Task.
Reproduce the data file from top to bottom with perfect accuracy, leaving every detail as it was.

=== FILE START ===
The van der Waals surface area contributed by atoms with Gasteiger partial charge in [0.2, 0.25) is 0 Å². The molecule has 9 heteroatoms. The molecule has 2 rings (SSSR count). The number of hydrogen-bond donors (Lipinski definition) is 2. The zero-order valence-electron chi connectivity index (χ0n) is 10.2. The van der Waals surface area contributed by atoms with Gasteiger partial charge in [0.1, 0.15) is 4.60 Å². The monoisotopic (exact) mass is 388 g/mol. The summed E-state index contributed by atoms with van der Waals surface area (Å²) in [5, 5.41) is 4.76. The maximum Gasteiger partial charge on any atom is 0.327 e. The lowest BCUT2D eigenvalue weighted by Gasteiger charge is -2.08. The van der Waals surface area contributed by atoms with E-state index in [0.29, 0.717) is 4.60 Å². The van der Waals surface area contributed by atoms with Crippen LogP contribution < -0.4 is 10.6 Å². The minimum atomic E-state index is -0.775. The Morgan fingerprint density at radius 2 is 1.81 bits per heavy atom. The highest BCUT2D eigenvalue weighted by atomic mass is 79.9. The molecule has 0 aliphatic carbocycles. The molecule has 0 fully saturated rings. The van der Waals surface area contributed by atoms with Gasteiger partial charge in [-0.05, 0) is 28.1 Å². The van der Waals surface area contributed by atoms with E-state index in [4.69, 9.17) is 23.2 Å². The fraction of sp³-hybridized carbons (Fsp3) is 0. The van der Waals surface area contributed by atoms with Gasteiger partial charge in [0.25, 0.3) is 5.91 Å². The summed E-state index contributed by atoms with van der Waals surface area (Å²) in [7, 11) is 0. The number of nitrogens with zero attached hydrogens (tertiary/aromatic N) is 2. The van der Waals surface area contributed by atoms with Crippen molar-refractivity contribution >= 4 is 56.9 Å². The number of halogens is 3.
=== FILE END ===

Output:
The van der Waals surface area contributed by atoms with Gasteiger partial charge in [0.2, 0.25) is 0 Å². The molecule has 9 heteroatoms. The molecule has 2 rings (SSSR count). The number of hydrogen-bond donors (Lipinski definition) is 2. The zero-order valence-electron chi connectivity index (χ0n) is 10.2. The van der Waals surface area contributed by atoms with Gasteiger partial charge in [0.1, 0.15) is 4.60 Å². The monoisotopic (exact) mass is 388 g/mol. The summed E-state index contributed by atoms with van der Waals surface area (Å²) in [5, 5.41) is 4.76. The maximum Gasteiger partial charge on any atom is 0.327 e. The lowest BCUT2D eigenvalue weighted by Gasteiger charge is -2.08. The van der Waals surface area contributed by atoms with E-state index in [0.29, 0.717) is 4.60 Å². The van der Waals surface area contributed by atoms with Crippen LogP contribution < -0.4 is 10.6 Å². The minimum atomic E-state index is -0.775. The Morgan fingerprint density at radius 2 is 1.81 bits per heavy atom. The highest BCUT2D eigenvalue weighted by atomic mass is 79.9. The molecule has 0 aliphatic carbocycles. The molecule has 0 fully saturated rings. The van der Waals surface area contributed by atoms with Gasteiger partial charge in [-0.05, 0) is 28.1 Å². The van der Waals surface area contributed by atoms with E-state index in [4.69, 9.17) is 23.2 Å². The fraction of sp³-hybridized carbons (Fsp3) is 0. The van der Waals surface area contributed by atoms with Gasteiger partial charge in [0.25, 0.3) is 5.91 Å². The summed E-state index contributed by atoms with van der Waals surface area (Å²) in [7, 11) is 0. The number of nitrogens with zero attached hydrogens (tertiary/aromatic N) is 2. The van der Waals surface area contributed by atoms with Crippen molar-refractivity contribution >= 4 is 56.9 Å². The number of halogens is 3.